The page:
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How to make your own lightbox for tracing on watercolor paper

homemade light table

homemade light table

 

When painting with watercolors, it is easier to draw on newsprint and then transfer your final drawing on the paper. That way you can make as many corrections and erase as much as you want on your newsprint paper without risk of damaging your watercolor paper.

I sometimes transfer my drawing with carbon paper or by rubbing charcoal and graphite on the reverse side of my newsprint, those methods are working but you get a very dark line and you will most likely get a few smudges on your paper. I prefer the lighbox method.

I have been looking for a way to make a light box fast and easy at an affordable price and after browsing the internet and putting different ideas together I came up with that design, the cost of the lighbox is about 100 dollars, it is quite big and took me 5 minutes to put together:

 

 

Here is what you need:

 

clear storage box for homemade lightbox
  • A storage box, I chose clear rubbermaid latch storage box
 fluorescent linkable under cabinet light
  • 4 fluorescent linkable under cabinet lights. You want fluorescent to have enough power and not too much heating.
 cutter
  • A cutter
 
  • A multi plug adapter
  • a piece of pexiglass, I already had one that had been sanded, so it looks frosted, It is helping diffusing the light.

All you have to do is cut a few holes on the side of the storage box so you can connect the linkable fluorescent lights together, as shown in picture. Because the lights are fluorescent they won’t heat very much and can be left on the plastic.

connecting linkable fluorescent lights

home made light table

The frosted pexiglass helps diffusing the light. You can make frosted pexiglass simply by sending a sheet of transparent pexiglass.

you can fit everything in the box to carry

you can fit everything in the box to carry, except the pexiglass that is a bit bigger in size.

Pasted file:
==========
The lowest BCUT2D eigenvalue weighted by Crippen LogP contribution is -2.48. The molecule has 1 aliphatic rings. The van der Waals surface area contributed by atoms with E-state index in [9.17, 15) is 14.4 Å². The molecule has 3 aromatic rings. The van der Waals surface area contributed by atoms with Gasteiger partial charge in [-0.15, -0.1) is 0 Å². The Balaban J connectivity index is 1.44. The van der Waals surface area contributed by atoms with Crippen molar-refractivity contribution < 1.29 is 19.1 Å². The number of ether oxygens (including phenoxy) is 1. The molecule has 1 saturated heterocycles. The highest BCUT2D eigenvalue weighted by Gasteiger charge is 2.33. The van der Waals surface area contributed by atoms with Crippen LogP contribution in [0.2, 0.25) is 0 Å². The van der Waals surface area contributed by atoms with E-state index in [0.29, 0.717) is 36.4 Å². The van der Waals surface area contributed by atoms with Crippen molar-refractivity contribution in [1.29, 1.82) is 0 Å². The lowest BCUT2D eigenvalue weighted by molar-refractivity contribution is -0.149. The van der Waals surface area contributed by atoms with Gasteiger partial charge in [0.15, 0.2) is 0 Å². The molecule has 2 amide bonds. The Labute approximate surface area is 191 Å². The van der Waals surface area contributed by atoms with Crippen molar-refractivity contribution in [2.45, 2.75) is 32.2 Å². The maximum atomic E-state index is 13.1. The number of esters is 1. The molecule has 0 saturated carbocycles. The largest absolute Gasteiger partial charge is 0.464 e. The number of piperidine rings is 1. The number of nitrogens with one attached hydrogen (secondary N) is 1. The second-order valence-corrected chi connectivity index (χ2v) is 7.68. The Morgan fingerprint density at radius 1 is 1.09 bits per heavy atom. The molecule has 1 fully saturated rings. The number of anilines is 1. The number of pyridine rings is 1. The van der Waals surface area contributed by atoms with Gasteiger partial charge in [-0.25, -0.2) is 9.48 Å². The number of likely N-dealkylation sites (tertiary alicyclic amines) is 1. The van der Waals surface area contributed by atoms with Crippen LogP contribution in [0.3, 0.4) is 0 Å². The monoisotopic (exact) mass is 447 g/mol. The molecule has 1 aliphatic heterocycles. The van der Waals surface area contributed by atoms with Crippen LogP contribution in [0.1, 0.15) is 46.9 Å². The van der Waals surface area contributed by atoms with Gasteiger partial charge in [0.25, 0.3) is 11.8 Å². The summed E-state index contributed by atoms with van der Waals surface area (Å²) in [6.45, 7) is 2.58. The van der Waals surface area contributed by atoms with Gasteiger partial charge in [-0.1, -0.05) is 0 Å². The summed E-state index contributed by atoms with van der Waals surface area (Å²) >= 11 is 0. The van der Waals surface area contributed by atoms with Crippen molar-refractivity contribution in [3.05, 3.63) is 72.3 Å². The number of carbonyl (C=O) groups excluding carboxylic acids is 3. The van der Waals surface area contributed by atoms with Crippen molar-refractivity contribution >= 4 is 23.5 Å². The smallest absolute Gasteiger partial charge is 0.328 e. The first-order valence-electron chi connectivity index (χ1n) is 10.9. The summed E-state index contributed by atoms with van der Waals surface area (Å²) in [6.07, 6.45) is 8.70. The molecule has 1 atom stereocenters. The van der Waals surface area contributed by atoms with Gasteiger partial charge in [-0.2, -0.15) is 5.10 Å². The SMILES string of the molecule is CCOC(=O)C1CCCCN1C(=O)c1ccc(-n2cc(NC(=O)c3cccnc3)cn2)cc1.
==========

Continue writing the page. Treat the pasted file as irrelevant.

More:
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{ 15 comments… add one }

  • Tash August 12, 2014, 3:18 pm

    Hi there, thanks for the tutorial! Just wondering if you know how thick a piece of watercolour paper this will work for? Thanks :)

    • Sandrine Pelissier August 19, 2014, 2:04 pm

      Hi Tash, It worked with the thick 300lb paper, although it is a bit more difficult to see the details.

  • Virginia July 10, 2014, 4:17 pm

    Wonderful idea and very clear instructions. I need a lightbox and I’d rather make it myself. I
    really enjoy your blog and the generous sharing that you do. Your a wonderful artist. Virginia
    Carubia

  • Gloria Westerman October 24, 2013, 6:15 am

    I made one of these too…but I couldn’t find any large enough plastic boxes (Wal-Mart) so I had to get a battery operate light to fit into my box….. it cost me around $25…the acrylic sheet I got at a local glass company for $15..very please with it….looks just like yours…but I think a lot smaller….love it…tfs

  • Janet Camposano July 2, 2013, 8:35 pm

    Wonderful idea for lightbox!! Thanks for sharing this demo. You are a very talented and generous person.
    Also the waterlily are amazing!!

  • Gloria Westerman June 5, 2013, 7:12 pm

    I just saw this post and I’m so glad I did….I’m in a need of a bigger light box and this is prefect….so thank you so very much for sharing this with us….love it….and I love your work….please keep the coming….

  • Pauline May 30, 2013, 12:11 am

    Hello Sandrine
    Again Many Thanks for sharing your techniques and expertise, you are doing a wonderful service for us painters. Delightful work, really beautiful.

  • jenny February 22, 2013, 1:55 pm

    this was a great find! my girls have school projects that require a lightboard on more than one occasion and this will be perfect!

  • Kathie Vezzani September 11, 2012, 11:55 am

    This is great! Under the plexiglass reference, did you mean sanding a sheet of plexiglass?

    • Sandrine Pelissier September 11, 2012, 12:17 pm

      Thanks Kathie,
      Yes that is what I did, I did sand a sheet of pexiglass I had from before, it was all scratched anyway…

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